The policy shift will favor companies in electric vehicles and parts, battery storage, chips used in clean energy, hydrogen fuel, railroads, water infrastructure, and upgrading buildings to make them more energy-efficient. Stocks in her John Hancock portfolio related to these themes include Trane Technologies
Smith thinks green investments and policies will also have a knock-on effect similar to what we saw during the space race of the 1950s and 1960s. “The space program was perceived to be very expensive, but it led to a lot of innovation,” she says. The device and internet network you are using to read this had their origins in those investments, for example.
Smith is worth listening to because her John Hancock fund outperforms its Morningstar large blend category by 2.5-3.8 percentage points annualized over the past one to three years. And the Trillium ESG Global fund outperforms its world large stock category by 3.3-4.9 percentage points annualized over the past three to five years.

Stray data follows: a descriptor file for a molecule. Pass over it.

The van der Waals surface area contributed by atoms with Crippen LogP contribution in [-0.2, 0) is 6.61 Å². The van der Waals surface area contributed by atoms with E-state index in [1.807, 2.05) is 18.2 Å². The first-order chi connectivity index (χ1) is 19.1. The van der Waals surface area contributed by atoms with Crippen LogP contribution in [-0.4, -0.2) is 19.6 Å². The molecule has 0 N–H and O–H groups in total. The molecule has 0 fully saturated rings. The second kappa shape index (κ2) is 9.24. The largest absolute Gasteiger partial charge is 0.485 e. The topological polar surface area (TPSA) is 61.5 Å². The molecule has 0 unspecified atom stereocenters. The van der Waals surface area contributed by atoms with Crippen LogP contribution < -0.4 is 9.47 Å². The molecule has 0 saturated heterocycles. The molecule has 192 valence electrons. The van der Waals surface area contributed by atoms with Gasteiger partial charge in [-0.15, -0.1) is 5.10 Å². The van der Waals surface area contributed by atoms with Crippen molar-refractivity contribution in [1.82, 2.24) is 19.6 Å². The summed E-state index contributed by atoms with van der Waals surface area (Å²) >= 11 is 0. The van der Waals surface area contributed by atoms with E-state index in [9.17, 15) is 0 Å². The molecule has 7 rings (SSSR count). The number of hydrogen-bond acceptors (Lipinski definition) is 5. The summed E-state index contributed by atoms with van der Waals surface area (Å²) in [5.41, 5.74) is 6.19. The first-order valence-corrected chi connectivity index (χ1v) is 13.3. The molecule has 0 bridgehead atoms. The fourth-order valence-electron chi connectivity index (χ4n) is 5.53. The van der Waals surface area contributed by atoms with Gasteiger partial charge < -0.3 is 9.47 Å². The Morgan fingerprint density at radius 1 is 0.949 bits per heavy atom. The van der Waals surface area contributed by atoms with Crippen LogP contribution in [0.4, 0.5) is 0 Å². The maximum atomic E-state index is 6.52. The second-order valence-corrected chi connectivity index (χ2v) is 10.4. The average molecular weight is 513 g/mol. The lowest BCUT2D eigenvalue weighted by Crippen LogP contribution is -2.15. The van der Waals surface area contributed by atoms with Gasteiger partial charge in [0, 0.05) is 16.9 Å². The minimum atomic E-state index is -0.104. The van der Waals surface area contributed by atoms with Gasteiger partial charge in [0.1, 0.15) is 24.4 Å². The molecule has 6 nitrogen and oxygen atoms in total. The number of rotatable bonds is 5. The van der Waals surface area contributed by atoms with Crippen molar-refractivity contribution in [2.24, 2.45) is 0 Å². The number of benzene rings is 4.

Potential winners: Infrastructure stocks
Likewise, Biden did not offer much new detail on infrastructure spending to boost growth and repair crumbling highways and bridges. But the new Democratic dominance of Washington, D.C., raises the odds that this will happen.
Eric Marshall, a portfolio manager at Hodges Capital Management, thinks it’s likely the Senate and House will be on board with a 40% increase in spending over the next five years. “If we get something like that, it would be very material,” he says. “We really haven’t had any increase in highway spending in quite some time.”
He thinks this would be good for construction material stocks like Arcosa
Martin Marietta Materials
and Vulcan Materials
Since they’re companies with hard assets, they’d also get a boost from any significant increase in inflation.
For more on stocks that may benefit from bigger infrastructure spending, click here.
For more on stocks that may benefit under a Biden administration, click here.
Michael Brush is a columnist for MarketWatch. At the time of publication, he owned BAC and FBK. Brush has suggested JPM, BAC, FBK and GLD in his stock newsletter, Brush Up on Stocks. Follow him on Twitter @mbrushstocks.